Friday, October 23, 2009


Assisting is probably the best way I know of to get into the professional photography world. Assisting allows you a rare glimpse into the world of professional photography. I get e-mails all the time from people that want to assist me. When I get one of these e-mails if I have time I always invite the person to go out and get a drink or coffee with me so we can get to know each other and that I can get a grasp for their experience. The strange thing is that about half the time the person never actually responds back. The first thing I look for in an assistant is some passion. My life is art and I have a passion for what I do. I want to see that passion in the people around me.

I started off my career as a photo assistant and it is still a large part of my business. I have been assisting fellow photographers for about two years now. In that time I have seen many photo assistants come and go. Some straying from photography all together and others that hit it big in their own photography. I think that assisting is one of the most valuable tools for a young photographer. It allows you to learn the ropes of the professional photography world. You learn the business side, the lighting side, the camera side, the client relation learn everything and you learn it fast. You also teach. You teach the photographer you are working with about their self and their personal style. You always bring something of your own to the shoot. One of the biggest lessons you can learn from assisting is that good photography is often a team effort. An effort shared by wardrobe stylist, make up artist, hair stylist, assistants, photographers, production assistants, location scouts and countless others. That beautiful photo on the cover of Vanity Faire this month did not com from the effort of just one person but a team of people that worked together for a common goal.

Now for some actual tips:
1. Be on time! Really folks the first rule is to show up on time. If you are late espically on the first day this is bad. It is not that hard to plan ahead and be on time.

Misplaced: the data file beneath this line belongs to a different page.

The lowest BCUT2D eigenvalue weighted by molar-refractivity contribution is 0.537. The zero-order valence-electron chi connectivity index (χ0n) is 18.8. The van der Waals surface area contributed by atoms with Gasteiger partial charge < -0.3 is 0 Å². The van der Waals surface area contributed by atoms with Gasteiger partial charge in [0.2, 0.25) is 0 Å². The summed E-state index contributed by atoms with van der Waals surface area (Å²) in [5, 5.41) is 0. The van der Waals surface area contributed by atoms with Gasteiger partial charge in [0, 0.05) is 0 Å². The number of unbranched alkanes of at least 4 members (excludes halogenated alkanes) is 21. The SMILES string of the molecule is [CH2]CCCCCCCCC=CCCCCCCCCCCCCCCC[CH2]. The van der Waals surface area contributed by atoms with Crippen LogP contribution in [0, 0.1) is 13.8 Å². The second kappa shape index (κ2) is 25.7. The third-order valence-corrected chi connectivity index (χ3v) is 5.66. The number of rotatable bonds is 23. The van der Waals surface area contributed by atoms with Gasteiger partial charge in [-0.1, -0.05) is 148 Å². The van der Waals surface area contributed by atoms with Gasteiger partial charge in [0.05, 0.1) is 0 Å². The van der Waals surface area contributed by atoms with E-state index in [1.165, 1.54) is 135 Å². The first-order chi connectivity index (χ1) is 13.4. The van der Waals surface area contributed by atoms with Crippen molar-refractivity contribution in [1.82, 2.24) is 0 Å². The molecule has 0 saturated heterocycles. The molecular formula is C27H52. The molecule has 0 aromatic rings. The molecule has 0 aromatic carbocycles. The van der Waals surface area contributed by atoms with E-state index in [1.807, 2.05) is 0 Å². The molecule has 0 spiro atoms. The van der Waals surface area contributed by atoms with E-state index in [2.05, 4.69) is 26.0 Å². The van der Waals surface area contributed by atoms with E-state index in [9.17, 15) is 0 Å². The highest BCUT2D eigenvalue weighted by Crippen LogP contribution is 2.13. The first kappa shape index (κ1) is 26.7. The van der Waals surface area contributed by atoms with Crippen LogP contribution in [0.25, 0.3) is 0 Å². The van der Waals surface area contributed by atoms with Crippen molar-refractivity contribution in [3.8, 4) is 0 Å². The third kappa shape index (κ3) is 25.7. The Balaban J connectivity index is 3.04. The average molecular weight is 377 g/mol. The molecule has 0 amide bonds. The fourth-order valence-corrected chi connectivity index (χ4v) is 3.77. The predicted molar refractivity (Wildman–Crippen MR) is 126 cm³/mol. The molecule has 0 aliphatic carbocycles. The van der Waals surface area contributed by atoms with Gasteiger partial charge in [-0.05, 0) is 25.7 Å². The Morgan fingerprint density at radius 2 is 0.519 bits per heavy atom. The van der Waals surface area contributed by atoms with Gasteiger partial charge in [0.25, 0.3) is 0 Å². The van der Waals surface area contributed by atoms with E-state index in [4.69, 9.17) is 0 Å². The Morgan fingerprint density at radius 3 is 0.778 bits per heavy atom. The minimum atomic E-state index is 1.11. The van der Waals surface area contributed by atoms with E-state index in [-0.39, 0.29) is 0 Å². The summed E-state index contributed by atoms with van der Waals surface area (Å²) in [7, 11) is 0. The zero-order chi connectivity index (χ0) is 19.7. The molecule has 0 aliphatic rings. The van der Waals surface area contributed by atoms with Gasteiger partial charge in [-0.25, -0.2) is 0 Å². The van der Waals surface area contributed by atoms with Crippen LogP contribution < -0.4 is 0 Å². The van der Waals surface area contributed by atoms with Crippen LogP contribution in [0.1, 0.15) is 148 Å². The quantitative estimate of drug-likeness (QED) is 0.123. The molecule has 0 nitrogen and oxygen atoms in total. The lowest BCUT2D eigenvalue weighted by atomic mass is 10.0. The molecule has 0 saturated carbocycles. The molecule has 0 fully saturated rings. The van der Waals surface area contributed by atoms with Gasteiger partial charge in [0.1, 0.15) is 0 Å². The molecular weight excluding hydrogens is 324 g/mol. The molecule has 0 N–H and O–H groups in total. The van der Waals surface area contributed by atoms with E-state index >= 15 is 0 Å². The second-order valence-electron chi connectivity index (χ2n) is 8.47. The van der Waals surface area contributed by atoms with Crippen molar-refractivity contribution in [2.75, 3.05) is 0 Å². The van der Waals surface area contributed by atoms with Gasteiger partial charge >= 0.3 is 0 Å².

2. Be on point. Be ready to move when the photographer needs something. Always be thinking ahead.
3. Always keep busy. On a set their is always something that needs to be done.
4. Bring an assisting kit with you. I genearlly carry a knife, a multi tool, gaff tape, AA batteries, cell phone, extra CF and SD cards, sharpie, and some paper.
5. Be quiet on set. The photographer is usually trying to convey detalis to the model also if you are speaking to much you might miss a critical instruction.
6. Know your role. Generally their is a 1st assistant 2nd assistant take your cues from them. The job is the technical nitty gritty so the photographer can focus on the creative.
7. Going with be quiet on set, never push your own agenda. You are their for the photographer not social hour with the client. Don't talk to the client about your own work that is very poor taste also a quick way to get kicked off set.
8. Have a good attitude. Do what the photographer says with a smile. Serve him. Take care of his needs first.
9. Be positive. Be positive about the shoot at hand. Be upbeat and fun. If we are out in a swamp full of misquotes chances are that everyone knows this don't complain about getting bit, life will go on.
10. Ask questions. If you don't understand an instruction or know what to do exactly just ask. Not knowing something can cost extra time and money. If you put up a light wrong and it ends up falling on a clients head because it was not safety tethered... you get the picture ask questions.
11. Be willing to really dig in and work. If that means cleaning the bathroom and windows then do it. It will go a long way. Also be willing to help on personal projects.

This is just what I have gleaned from working as an assistant and a photographer over the last few years. You are welcome to add to the conversation. This is a photography community and everyone can take part.

1 comment:

  1. This is very informative. I had a dream last night that made me really think about what I was doing to take steps to become a a professional photographer. This is the step that I know I need to take next. I think one of the things I run into after emailing a couple different photographers in Nashville is etiquette when asking to assist. I have tried to contact 3 or so photographers in Nashville to no avail. Is there a certain way to ask, and should I expect to work for free? Maybe we need to get coffee so I could pick your brain.